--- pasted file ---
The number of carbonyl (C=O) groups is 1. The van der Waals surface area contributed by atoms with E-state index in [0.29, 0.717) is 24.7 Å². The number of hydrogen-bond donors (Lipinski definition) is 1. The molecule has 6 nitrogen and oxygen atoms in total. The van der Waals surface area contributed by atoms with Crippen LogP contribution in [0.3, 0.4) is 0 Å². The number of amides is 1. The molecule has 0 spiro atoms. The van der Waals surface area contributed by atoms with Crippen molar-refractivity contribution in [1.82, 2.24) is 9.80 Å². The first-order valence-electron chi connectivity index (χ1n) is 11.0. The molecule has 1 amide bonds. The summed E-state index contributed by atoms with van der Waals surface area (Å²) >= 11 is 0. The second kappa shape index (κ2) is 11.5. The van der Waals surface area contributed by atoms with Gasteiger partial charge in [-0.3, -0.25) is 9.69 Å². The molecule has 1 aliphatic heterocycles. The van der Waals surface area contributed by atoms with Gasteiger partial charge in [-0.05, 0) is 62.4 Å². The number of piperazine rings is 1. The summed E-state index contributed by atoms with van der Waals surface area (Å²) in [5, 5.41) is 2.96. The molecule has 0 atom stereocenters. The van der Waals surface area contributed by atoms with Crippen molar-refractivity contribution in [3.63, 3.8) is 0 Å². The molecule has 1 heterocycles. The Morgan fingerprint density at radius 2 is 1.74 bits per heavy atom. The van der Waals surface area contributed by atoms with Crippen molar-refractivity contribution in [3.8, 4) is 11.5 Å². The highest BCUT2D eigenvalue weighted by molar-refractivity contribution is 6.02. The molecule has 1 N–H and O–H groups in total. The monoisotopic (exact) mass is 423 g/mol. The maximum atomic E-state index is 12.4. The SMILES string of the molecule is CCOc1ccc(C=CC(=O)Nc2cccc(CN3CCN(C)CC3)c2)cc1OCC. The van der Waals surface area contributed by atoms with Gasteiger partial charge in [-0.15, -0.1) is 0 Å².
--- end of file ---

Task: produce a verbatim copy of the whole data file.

The number of carbonyl (C=O) groups is 1. The van der Waals surface area contributed by atoms with E-state index in [0.29, 0.717) is 24.7 Å². The number of hydrogen-bond donors (Lipinski definition) is 1. The molecule has 6 nitrogen and oxygen atoms in total. The van der Waals surface area contributed by atoms with Crippen LogP contribution in [0.3, 0.4) is 0 Å². The number of amides is 1. The molecule has 0 spiro atoms. The van der Waals surface area contributed by atoms with Crippen molar-refractivity contribution in [1.82, 2.24) is 9.80 Å². The first-order valence-electron chi connectivity index (χ1n) is 11.0. The molecule has 1 amide bonds. The summed E-state index contributed by atoms with van der Waals surface area (Å²) >= 11 is 0. The second kappa shape index (κ2) is 11.5. The van der Waals surface area contributed by atoms with Gasteiger partial charge in [-0.3, -0.25) is 9.69 Å². The molecule has 1 aliphatic heterocycles. The van der Waals surface area contributed by atoms with Gasteiger partial charge in [-0.05, 0) is 62.4 Å². The number of piperazine rings is 1. The summed E-state index contributed by atoms with van der Waals surface area (Å²) in [5, 5.41) is 2.96. The molecule has 0 atom stereocenters. The van der Waals surface area contributed by atoms with Crippen molar-refractivity contribution in [3.63, 3.8) is 0 Å². The molecule has 1 heterocycles. The Morgan fingerprint density at radius 2 is 1.74 bits per heavy atom. The van der Waals surface area contributed by atoms with Crippen molar-refractivity contribution in [3.8, 4) is 11.5 Å². The highest BCUT2D eigenvalue weighted by molar-refractivity contribution is 6.02. The molecule has 1 N–H and O–H groups in total. The monoisotopic (exact) mass is 423 g/mol. The maximum atomic E-state index is 12.4. The SMILES string of the molecule is CCOc1ccc(C=CC(=O)Nc2cccc(CN3CCN(C)CC3)c2)cc1OCC. The van der Waals surface area contributed by atoms with Gasteiger partial charge in [-0.15, -0.1) is 0 Å².